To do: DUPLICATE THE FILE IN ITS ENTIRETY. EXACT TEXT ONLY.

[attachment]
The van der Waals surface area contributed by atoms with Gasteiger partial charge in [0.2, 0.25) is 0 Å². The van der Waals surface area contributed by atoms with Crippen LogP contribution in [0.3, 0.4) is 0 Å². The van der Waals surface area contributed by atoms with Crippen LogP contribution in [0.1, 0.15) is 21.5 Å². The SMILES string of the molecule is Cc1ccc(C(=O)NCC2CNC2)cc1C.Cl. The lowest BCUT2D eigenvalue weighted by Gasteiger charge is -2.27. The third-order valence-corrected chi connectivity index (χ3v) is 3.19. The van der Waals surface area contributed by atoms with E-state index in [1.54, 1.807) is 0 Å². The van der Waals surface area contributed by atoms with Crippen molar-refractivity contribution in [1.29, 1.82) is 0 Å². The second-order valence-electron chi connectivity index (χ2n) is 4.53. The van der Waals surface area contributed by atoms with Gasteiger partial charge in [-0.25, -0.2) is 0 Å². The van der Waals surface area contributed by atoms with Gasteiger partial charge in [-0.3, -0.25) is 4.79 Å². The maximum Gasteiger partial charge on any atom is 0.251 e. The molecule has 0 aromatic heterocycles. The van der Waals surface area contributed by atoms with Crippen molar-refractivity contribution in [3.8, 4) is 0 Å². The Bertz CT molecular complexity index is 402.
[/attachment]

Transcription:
The van der Waals surface area contributed by atoms with Gasteiger partial charge in [0.2, 0.25) is 0 Å². The van der Waals surface area contributed by atoms with Crippen LogP contribution in [0.3, 0.4) is 0 Å². The van der Waals surface area contributed by atoms with Crippen LogP contribution in [0.1, 0.15) is 21.5 Å². The SMILES string of the molecule is Cc1ccc(C(=O)NCC2CNC2)cc1C.Cl. The lowest BCUT2D eigenvalue weighted by Gasteiger charge is -2.27. The third-order valence-corrected chi connectivity index (χ3v) is 3.19. The van der Waals surface area contributed by atoms with E-state index in [1.54, 1.807) is 0 Å². The van der Waals surface area contributed by atoms with Crippen molar-refractivity contribution in [1.29, 1.82) is 0 Å². The second-order valence-electron chi connectivity index (χ2n) is 4.53. The van der Waals surface area contributed by atoms with Gasteiger partial charge in [-0.25, -0.2) is 0 Å². The van der Waals surface area contributed by atoms with Gasteiger partial charge in [-0.3, -0.25) is 4.79 Å². The maximum Gasteiger partial charge on any atom is 0.251 e. The molecule has 0 aromatic heterocycles. The van der Waals surface area contributed by atoms with Crippen molar-refractivity contribution in [3.8, 4) is 0 Å². The Bertz CT molecular complexity index is 402.